The immediate future of the rand is not good as the coronavirus pandemic spreads

The rand was on the back foot on Monday morning (16 March) after president Cyril Ramaphosa announced a raft of unprecedented interventions to curb the spread of Covid-19 in South Africa, including closing schools, closing 35 ports of entry and imposing a travel ban on foreign nationals from countries hardest hit by the coronavirus pandemic.

The measures were the outcome of an emergency cabinet meeting held on Sunday in Pretoria, with the virus declared a national disaster.

The number of positive cases of Covid-19 in the country has risen to 61, an increase of 10 from the figure released earlier in the day by the Department of Health.

“This number is expected to rise in the coming days and weeks. Initially, it was people who had travelled into the country, especially from Italy. It is concerning that we are now dealing with the internal transmission of the virus,” the president said.

The situation, the president said, called for an extraordinary response and no half measures.

To add to the rand’s woes, Bianca Botes, treasury partner at Peregrine Treasury Solutions, noted that the Federal Reserve cut interest rates yet again during the overnight session, sending most markets into a tailspin.

“The rand strengthened briefly to R16.04 as the dollar came under pressure, but widespread investor panic and the risk-off environment quickly saw it weaken back to current levels.”

Botes also pointed out that the latest industrial production and retail sales figures in China have dropped significantly year-on-year in January-February 2020.

“We will also keep an eye on today’s Eurogroup meeting, as most EU countries went into lockdown over the weekend,” she said.

Rand outlook

Bloomberg data showed that emerging-market currencies face further sell-downs of up to 30% if the spreading coronavirus outbreak causes US stocks to slide as much as they did in the global financial crisis.

The dollar may strengthen a further 30% against the Russian ruble and 23% versus the Chilean peso, according to the study that examines moves in developing-nation currencies to significant sell-downs in S&P 500 Index, and scales those to a 50% loss. In contrast, the US currency is likely to gain only 1% against the Chinese yuan.

The analysis shows currencies from countries with current-account deficits and relatively illiquid financial markets are the most vulnerable to dollar strength. These include a number of nations in Latin America, along with South Africa, Indonesia, and India.

Bloomberg’s data showed that the rand has lost 12.6% against the dollar so far in 2020, with the local unit forecast to lose 22.4% against the greenback as a result of the coronavirus outbreak.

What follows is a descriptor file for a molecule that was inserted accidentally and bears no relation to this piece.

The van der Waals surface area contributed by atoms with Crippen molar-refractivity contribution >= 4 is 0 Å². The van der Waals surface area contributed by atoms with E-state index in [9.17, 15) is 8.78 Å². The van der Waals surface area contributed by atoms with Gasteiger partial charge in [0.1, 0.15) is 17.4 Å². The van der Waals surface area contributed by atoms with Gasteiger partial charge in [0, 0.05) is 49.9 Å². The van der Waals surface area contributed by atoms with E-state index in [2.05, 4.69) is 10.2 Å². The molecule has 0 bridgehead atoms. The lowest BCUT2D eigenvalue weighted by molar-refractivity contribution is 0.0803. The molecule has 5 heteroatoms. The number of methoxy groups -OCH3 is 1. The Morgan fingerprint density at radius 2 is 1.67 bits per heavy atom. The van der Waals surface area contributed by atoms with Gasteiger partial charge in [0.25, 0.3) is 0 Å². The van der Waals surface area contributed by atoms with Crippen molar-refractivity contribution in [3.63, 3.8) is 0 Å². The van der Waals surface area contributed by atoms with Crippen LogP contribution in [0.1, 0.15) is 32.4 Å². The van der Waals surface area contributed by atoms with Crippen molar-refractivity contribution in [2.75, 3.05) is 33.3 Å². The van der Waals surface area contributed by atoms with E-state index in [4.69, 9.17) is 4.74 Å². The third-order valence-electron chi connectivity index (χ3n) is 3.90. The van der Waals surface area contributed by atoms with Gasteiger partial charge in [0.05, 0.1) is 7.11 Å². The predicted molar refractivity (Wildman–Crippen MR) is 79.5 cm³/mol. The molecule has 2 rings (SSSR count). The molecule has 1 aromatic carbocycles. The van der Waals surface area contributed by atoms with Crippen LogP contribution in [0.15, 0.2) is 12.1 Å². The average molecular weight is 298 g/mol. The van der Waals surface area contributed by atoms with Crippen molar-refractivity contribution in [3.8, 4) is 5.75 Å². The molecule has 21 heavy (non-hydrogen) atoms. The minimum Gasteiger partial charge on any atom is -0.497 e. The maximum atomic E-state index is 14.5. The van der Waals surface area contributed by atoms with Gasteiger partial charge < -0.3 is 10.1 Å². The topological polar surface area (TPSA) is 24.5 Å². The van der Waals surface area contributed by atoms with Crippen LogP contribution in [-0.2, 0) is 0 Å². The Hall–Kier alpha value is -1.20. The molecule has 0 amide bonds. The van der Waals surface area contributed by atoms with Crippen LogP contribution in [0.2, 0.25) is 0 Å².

The rand traded at the following levels against the major currencies in early trade on Monday (16 March):

  • Dollar/Rand: R16.38  (0.77%)
  • Pound/Rand: R20.22  (1.32%)
  • Euro/Rand: R18.22  (0.93%)

South Africa faces a very close call on interest rates this week, with the global economy in a severe risk-off phase, and the full economic impact of Covid-19 not yet having been felt, said Investec chief economist, Annabel Bishop, in a note.

Globally, the economic consensus now expects global growth to be 0.5% y/y to 1.0% y/y lower this year, than the previously expected figure of closer to 3.0% y/y for 2020.

The IMF previously forecast global growth at 3.3% y/y for 2020, and the World Bank had 2.5% y/y – due to different calculation methods as well as different countries used in their compilations, Bishop said.

The IMF dropped its forecast for global growth by 0.1% y/y in February, but the World Bank is yet to revise its figure. With global growth forecasts continuously being revised down, the head of the IMF, Kristalina Georgieva, recently “predicted that global growth would dip below last year’s rate of 2.9%”.

“We now forecast global growth 0.9% lower than we expected in January,” the economist said.

“For South Africa GDP growth is now likely to come out at 0.1% this year, due to the impact of Covid-19 on global growth and hence on demand for SA exports of goods and services, as well as the negative impact of load shedding which is proving to be more severe than Eskom initially indicated.”

“We expect a 25bp cut at the MPC meeting next week. However, the risk of a Moody’s downgrade at the end of the month could scupper the chance of this rate cut, given that it could push the domestic currency towards R18.00/USD if the current severe risk-off environment in global financial markets persists,” Bishop warned.

Read: Ramaphosa declares a national state of disaster over the coronavirus – here’s what you need to know


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The immediate future of the rand is not good as the coronavirus pandemic spreads